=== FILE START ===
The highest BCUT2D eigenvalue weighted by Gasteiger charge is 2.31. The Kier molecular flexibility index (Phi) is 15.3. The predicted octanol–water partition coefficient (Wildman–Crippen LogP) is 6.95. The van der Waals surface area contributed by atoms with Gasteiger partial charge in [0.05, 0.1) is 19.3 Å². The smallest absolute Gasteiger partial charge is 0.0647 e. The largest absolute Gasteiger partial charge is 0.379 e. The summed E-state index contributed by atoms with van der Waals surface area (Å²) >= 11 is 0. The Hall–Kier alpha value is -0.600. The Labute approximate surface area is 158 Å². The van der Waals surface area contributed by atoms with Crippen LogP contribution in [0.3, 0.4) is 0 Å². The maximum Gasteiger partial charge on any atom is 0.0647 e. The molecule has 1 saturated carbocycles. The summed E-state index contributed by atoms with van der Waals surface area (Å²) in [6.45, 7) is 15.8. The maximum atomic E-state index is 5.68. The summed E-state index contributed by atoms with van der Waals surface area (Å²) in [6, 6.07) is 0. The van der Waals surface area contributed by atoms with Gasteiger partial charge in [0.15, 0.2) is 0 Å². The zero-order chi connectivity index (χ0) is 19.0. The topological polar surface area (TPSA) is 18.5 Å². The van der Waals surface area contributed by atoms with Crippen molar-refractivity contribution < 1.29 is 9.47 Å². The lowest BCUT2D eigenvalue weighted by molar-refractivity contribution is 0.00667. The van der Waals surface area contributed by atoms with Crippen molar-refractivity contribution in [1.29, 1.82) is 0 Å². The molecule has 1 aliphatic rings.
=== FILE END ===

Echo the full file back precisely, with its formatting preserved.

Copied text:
The highest BCUT2D eigenvalue weighted by Gasteiger charge is 2.31. The Kier molecular flexibility index (Phi) is 15.3. The predicted octanol–water partition coefficient (Wildman–Crippen LogP) is 6.95. The van der Waals surface area contributed by atoms with Gasteiger partial charge in [0.05, 0.1) is 19.3 Å². The smallest absolute Gasteiger partial charge is 0.0647 e. The largest absolute Gasteiger partial charge is 0.379 e. The summed E-state index contributed by atoms with van der Waals surface area (Å²) >= 11 is 0. The Hall–Kier alpha value is -0.600. The Labute approximate surface area is 158 Å². The van der Waals surface area contributed by atoms with Crippen LogP contribution in [0.3, 0.4) is 0 Å². The maximum Gasteiger partial charge on any atom is 0.0647 e. The molecule has 1 saturated carbocycles. The summed E-state index contributed by atoms with van der Waals surface area (Å²) in [6.45, 7) is 15.8. The maximum atomic E-state index is 5.68. The summed E-state index contributed by atoms with van der Waals surface area (Å²) in [6, 6.07) is 0. The van der Waals surface area contributed by atoms with Gasteiger partial charge in [0.15, 0.2) is 0 Å². The zero-order chi connectivity index (χ0) is 19.0. The topological polar surface area (TPSA) is 18.5 Å². The van der Waals surface area contributed by atoms with Crippen molar-refractivity contribution < 1.29 is 9.47 Å². The lowest BCUT2D eigenvalue weighted by molar-refractivity contribution is 0.00667. The van der Waals surface area contributed by atoms with Crippen molar-refractivity contribution in [1.29, 1.82) is 0 Å². The molecule has 1 aliphatic rings.